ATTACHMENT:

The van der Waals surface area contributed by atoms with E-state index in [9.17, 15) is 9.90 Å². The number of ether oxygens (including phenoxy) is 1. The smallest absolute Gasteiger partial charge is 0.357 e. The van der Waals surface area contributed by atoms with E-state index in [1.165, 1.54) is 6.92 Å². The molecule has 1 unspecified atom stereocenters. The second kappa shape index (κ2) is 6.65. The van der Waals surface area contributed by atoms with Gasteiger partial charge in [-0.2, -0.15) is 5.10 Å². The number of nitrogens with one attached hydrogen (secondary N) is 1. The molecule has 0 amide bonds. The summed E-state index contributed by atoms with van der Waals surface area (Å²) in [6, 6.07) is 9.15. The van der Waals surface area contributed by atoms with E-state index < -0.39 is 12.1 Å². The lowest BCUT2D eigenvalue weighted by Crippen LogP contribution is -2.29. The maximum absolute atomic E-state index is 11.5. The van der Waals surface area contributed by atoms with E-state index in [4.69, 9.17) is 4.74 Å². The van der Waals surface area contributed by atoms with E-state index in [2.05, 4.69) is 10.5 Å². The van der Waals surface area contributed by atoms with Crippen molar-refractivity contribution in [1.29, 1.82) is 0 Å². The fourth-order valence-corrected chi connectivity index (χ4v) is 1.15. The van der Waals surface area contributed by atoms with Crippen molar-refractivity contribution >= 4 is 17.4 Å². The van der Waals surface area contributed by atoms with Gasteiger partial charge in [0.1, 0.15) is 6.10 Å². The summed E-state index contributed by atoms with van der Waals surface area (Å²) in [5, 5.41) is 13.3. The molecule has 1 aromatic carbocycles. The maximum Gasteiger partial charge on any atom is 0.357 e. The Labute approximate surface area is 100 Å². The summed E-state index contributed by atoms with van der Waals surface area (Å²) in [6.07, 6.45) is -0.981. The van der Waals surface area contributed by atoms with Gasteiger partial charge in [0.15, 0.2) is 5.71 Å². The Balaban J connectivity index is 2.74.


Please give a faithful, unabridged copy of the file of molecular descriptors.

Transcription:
The van der Waals surface area contributed by atoms with E-state index in [9.17, 15) is 9.90 Å². The number of ether oxygens (including phenoxy) is 1. The smallest absolute Gasteiger partial charge is 0.357 e. The van der Waals surface area contributed by atoms with E-state index in [1.165, 1.54) is 6.92 Å². The molecule has 1 unspecified atom stereocenters. The second kappa shape index (κ2) is 6.65. The van der Waals surface area contributed by atoms with Gasteiger partial charge in [-0.2, -0.15) is 5.10 Å². The number of nitrogens with one attached hydrogen (secondary N) is 1. The molecule has 0 amide bonds. The summed E-state index contributed by atoms with van der Waals surface area (Å²) in [6, 6.07) is 9.15. The van der Waals surface area contributed by atoms with E-state index < -0.39 is 12.1 Å². The lowest BCUT2D eigenvalue weighted by Crippen LogP contribution is -2.29. The maximum absolute atomic E-state index is 11.5. The van der Waals surface area contributed by atoms with E-state index in [4.69, 9.17) is 4.74 Å². The van der Waals surface area contributed by atoms with E-state index in [2.05, 4.69) is 10.5 Å². The van der Waals surface area contributed by atoms with Crippen molar-refractivity contribution in [1.29, 1.82) is 0 Å². The fourth-order valence-corrected chi connectivity index (χ4v) is 1.15. The van der Waals surface area contributed by atoms with Crippen molar-refractivity contribution >= 4 is 17.4 Å². The van der Waals surface area contributed by atoms with Gasteiger partial charge in [0.1, 0.15) is 6.10 Å². The summed E-state index contributed by atoms with van der Waals surface area (Å²) in [5, 5.41) is 13.3. The molecule has 1 aromatic carbocycles. The maximum Gasteiger partial charge on any atom is 0.357 e. The Labute approximate surface area is 100 Å². The summed E-state index contributed by atoms with van der Waals surface area (Å²) in [6.07, 6.45) is -0.981. The van der Waals surface area contributed by atoms with Gasteiger partial charge in [0.15, 0.2) is 5.71 Å². The Balaban J connectivity index is 2.74.